In a lecture at the recent Historical Materialism Conference, Zizek made a passing remark that ‘capitalism no longer calls itself capitalism'. If this is the key to its success, is it not due to the full assumption of desire as a productive force? The Buddha exhorts his followers to ‘practice charity without abiding in the notion of practicing charity' – this is the only true charity, it is claimed. As an aside: this also provides a useful backdrop to Zizek's critique of charity, in relation to which he brings up the example of liberals who pay $20 a month to support an African child – this being merely another form of exclusion, for the point is precisely that the child stays ‘over there.' This is charity which does ‘abide in the notion' of charity; but contrary to Zizek's claim, it is clear that Buddhism does elevate some principles above others, and that this detachment from practice, rather than serving as an internal ‘complement' to capitalism, is a mode of functioning that can be applied externally to any ideology – more on this below…

‘Capitalism that no longer calls itself capitalism' is its most deadly form – the tacit power that practices capitalism ‘without abiding in the notion' of practicing capitalism. In this sense we should take the rhetoric of democracy and human rights not as mere disguise, an outrightly cynical perversion of the notion of democracy and human rights; for it is precisely by authentically ‘abiding in the notion' of democracy and human rights (in a consciousness that is by definition ‘false') and by just as authentically ‘not abiding in the notion of capitalism' that modern forms of power practice capitalism while slowly disabusing human rights and democracy of meaningful content. This is why the most faithful capitalists are the bible-thumping, flag-waving Americans who in their practice are neither very Christian nor particularly faithful to the Enlightenment credentials of the U.S. Constitution, but nevertheless fervently contribute to the advance of capitalism. Does this not also provide us with another way of understanding Chinese capitalism – as the product of (not) practising Communism while abiding in the notion of Communism, thus subordinating the struggle to the object of desire, subordinating action or real movement to representation?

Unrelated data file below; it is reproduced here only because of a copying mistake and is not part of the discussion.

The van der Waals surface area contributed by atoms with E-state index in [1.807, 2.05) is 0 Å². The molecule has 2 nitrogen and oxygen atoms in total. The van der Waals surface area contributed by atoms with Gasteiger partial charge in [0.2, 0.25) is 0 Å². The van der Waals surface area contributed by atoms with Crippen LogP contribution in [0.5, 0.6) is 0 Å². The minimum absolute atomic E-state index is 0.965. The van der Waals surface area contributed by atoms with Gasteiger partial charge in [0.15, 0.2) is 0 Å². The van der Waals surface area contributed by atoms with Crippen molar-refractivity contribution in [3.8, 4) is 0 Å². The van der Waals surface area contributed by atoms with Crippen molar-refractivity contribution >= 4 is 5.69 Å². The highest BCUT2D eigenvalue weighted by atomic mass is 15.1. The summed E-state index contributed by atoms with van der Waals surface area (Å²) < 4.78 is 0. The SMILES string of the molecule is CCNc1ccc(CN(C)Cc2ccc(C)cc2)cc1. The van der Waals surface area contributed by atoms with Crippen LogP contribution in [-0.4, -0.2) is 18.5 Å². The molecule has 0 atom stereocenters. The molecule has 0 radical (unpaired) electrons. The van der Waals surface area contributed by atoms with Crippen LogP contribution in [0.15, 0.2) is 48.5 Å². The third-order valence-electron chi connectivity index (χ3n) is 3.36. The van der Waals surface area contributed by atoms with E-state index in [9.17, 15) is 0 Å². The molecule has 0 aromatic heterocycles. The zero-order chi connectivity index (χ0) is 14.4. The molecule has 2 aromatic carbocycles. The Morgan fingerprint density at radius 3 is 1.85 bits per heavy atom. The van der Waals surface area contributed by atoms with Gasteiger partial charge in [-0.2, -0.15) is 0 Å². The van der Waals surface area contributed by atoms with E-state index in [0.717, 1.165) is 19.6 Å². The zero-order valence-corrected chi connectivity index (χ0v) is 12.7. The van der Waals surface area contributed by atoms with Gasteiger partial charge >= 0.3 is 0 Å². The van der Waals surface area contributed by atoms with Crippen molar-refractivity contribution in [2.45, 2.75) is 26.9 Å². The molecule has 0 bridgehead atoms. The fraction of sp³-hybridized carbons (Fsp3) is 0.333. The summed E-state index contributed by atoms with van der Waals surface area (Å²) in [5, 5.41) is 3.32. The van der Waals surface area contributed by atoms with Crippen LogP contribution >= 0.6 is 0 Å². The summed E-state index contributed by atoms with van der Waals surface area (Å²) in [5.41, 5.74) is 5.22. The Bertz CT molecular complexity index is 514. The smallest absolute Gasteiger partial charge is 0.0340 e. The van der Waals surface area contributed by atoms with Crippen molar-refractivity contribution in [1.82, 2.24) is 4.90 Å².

The ‘war on terror', like its predecessors - the ‘war on drugs', the Cold War – by positing an unattainable object as its goal operates precisely within this mode of desire, and for this reason even most critique of the ‘war on terror' is misguided. Bin Laden is the displaced object – by definition displaced and never captured, or if captured, substituted. The capture of this object should therefore not be our goal, any more than it is the true goal of those who are purportedly after it. The hypocrisy of the ‘war on terror' is supposedly in the practical impossibility of attaining its ‘true' goal; one cannot eliminate ‘terrorism' we are reminded, it is just as futile as fighting a ‘war' on any other generalized social or political problem such as ‘drugs', ‘crime', etc. But this reasoning misses the point, for as Foucault demonstrates, vice

‘may have been designated as the evil to be eliminated, but the extraordinary effort that went into the task that was bound to fail leads one to suspect that what was demanded of it was to persevere, to proliferate to the limits of the visible and the invisible, rather than to disappear for good. Always relying on this support, power advanced, multiplied its relays and its effects, while its target expanded, subdivided, and branched out, penetrating further into reality at the same pace.' (The Will to Knowledge, 42)